Vietnam -- 10%
Malaysia -- 8%
Brunei -- 5%
New Zealand -- 3.1%
Singapore -- 3%
Japan -- 2.7%
Peru -- 2.1%
Mexico -- 1.4%
Canada -- 1.2%
Chile -- 1%
Australia -- 0.7%
US -- 0.4%
But those figures too are misleading, because they refer to the cumulative GDP gain from TPP by 2030. It's not clear when the World Bank econometric model assumes TPP will come into effect, but by 2030 it's clearly been running for at least ten years, and maybe even 12. That means all of the figures above need to be divided by at least a factor of 10 in order to arrive at the annual boost to growth, which provides a better measure of TPP's impact than the overall figure.

So according to the World Bank's figures, the US will gain an extra 0.04% GDP per year on average, as a result of TPP; Australia an extra 0.07% annually, and Canada a boost of 0.12% per year. In other words, they differ from the USDA's earlier projection of "no measurable impacts on real GDP" by amounts that are so small they will be swamped by the general imprecision of the model -- trying to predict what will happen to a big chunk of the global economy out in 2030 is hard, and that's putting it mildly.

The fact that two econometric models of TPP's effects, both from highly-respected institutions, predict that TPP will produce vanishingly-small economic benefits for key countries, including the US, could explain why there are so few such studies. A cynic might suggest that others were started but generated such inconveniently-awful outcomes that they were quietly dropped and never published.

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Posted on Techdirt - 12 January 2016 @ 3:25am

Patents On Presentation Of Information Excluded In EU, But Germany Has Just Granted A Patent On A Graphical User Interface

from the not-promoting-innovation-as-such dept

Software patents are contentious, and nowhere more so than in Europe. Patenting there is governed by the European Patent Convention (EPC). Article 52 of the EPC reads as follows:

(1) European patents shall be granted for any inventions, in all fields of technology, provided that they are new, involve an inventive step and are susceptible of industrial application.

(2) The following in particular shall not be regarded as inventions within the meaning of paragraph 1:

(a) discoveries, scientific theories and mathematical methods;

(b) aesthetic creations;

(c) schemes, rules and methods for performing mental acts, playing games or doing business, and programs for computers;

(d) presentations of information.
Although the exclusion of software seems crystal clear there, the same Article adds the following regrettable rider:
(3) The provisions of paragraph 2 shall exclude patentability of the subject-matter or activities referred to in that provision only to the extent to which a European patent application or European patent relates to such subject-matter or activities as such.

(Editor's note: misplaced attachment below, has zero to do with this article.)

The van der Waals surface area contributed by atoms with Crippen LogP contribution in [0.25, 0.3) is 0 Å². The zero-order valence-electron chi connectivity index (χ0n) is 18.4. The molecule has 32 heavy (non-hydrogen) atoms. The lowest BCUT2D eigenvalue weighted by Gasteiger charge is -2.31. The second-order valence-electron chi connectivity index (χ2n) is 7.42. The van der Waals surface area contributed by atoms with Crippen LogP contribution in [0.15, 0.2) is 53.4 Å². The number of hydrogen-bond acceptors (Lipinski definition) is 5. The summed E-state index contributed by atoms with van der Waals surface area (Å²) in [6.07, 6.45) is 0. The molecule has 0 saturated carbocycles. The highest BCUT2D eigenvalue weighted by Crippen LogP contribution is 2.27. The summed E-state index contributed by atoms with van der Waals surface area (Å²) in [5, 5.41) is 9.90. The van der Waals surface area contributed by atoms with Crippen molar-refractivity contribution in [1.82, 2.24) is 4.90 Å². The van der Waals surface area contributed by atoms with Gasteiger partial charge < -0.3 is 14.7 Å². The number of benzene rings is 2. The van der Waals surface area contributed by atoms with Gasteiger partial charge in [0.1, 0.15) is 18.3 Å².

What exactly those two words "as such" mean in this context has been argued over for years. In practical terms, it has led to thousands of software patents being issued thanks to clever framing by lawyers that takes advantage of the "as such" loophole. According to this post on a blog that is called unashamedly "European Software Patents," it seems that German judges have now gone even further, and granted a patent for a graphical user interface. That's surprising, because the same EPC Article 52 explicitly excludes "presentations of information" from patentability. So how did the lawyers get around that? By using the "as such" loophole again. As the blog post explains:
the Federal Court of Justice (FCJ) held that the [EPC's] exclusion is overcome when the presentation of information serves the solution of a technical problem with technical means
Just in case that legalese isn't crystal-clear, here are details of the case considered by the German court. The patent dealt with the display of visual information captured by a swallowable capsule equipped with a camera. Apparently, these cameras produce information too rapidly to be useful for ready examination by the human eye. That problem was solved by showing only a subset of transmitted frames in one window, and different subsets in other windows. The idea is that an expert can scan several of these windows at once, since the images in each are changing relatively slowly.

Germany's Federal Patent Court held this to be a pretty obvious idea (which it is), but the country's Federal Court of Justice reversed that finding, and decided that the idea of breaking up a stream of images into subsets was terribly clever, and definitely eligible for patent protection. It also made a more general statement about the patentability of graphical user interfaces:

Instructions relating to the (visual) presentation of information which do not primarily focus on the conveyance of particular content or its conveyance in a particular layout but on the presentation of image content in a manner that takes into account the physical characteristics of human perception and reception of information and are directed towards making possible, improving or making practical the human perception of the displayed information serve the solution of a technical problem with technical means.